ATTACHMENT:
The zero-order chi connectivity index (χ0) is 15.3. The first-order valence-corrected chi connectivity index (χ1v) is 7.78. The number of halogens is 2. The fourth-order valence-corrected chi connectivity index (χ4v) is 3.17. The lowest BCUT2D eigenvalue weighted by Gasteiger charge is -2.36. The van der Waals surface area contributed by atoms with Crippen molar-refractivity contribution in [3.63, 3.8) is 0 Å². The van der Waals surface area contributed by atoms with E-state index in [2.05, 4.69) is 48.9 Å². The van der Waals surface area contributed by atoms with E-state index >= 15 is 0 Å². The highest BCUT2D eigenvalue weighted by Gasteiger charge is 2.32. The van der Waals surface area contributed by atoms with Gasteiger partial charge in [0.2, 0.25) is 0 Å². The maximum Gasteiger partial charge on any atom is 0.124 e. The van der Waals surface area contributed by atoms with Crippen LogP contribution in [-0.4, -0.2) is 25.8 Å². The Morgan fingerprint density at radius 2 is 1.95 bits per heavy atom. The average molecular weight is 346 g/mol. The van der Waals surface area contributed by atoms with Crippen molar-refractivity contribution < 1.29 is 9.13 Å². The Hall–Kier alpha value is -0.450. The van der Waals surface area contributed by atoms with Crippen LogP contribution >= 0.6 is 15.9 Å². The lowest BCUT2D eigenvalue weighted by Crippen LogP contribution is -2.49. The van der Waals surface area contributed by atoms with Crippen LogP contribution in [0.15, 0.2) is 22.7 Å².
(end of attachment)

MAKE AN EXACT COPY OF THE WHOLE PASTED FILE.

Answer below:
The zero-order chi connectivity index (χ0) is 15.3. The first-order valence-corrected chi connectivity index (χ1v) is 7.78. The number of halogens is 2. The fourth-order valence-corrected chi connectivity index (χ4v) is 3.17. The lowest BCUT2D eigenvalue weighted by Gasteiger charge is -2.36. The van der Waals surface area contributed by atoms with Crippen molar-refractivity contribution in [3.63, 3.8) is 0 Å². The van der Waals surface area contributed by atoms with E-state index in [2.05, 4.69) is 48.9 Å². The van der Waals surface area contributed by atoms with E-state index >= 15 is 0 Å². The highest BCUT2D eigenvalue weighted by Gasteiger charge is 2.32. The van der Waals surface area contributed by atoms with Gasteiger partial charge in [0.2, 0.25) is 0 Å². The maximum Gasteiger partial charge on any atom is 0.124 e. The van der Waals surface area contributed by atoms with Crippen LogP contribution in [-0.4, -0.2) is 25.8 Å². The Morgan fingerprint density at radius 2 is 1.95 bits per heavy atom. The average molecular weight is 346 g/mol. The van der Waals surface area contributed by atoms with Crippen molar-refractivity contribution < 1.29 is 9.13 Å². The Hall–Kier alpha value is -0.450. The van der Waals surface area contributed by atoms with Crippen LogP contribution >= 0.6 is 15.9 Å². The lowest BCUT2D eigenvalue weighted by Crippen LogP contribution is -2.49. The van der Waals surface area contributed by atoms with Crippen LogP contribution in [0.15, 0.2) is 22.7 Å².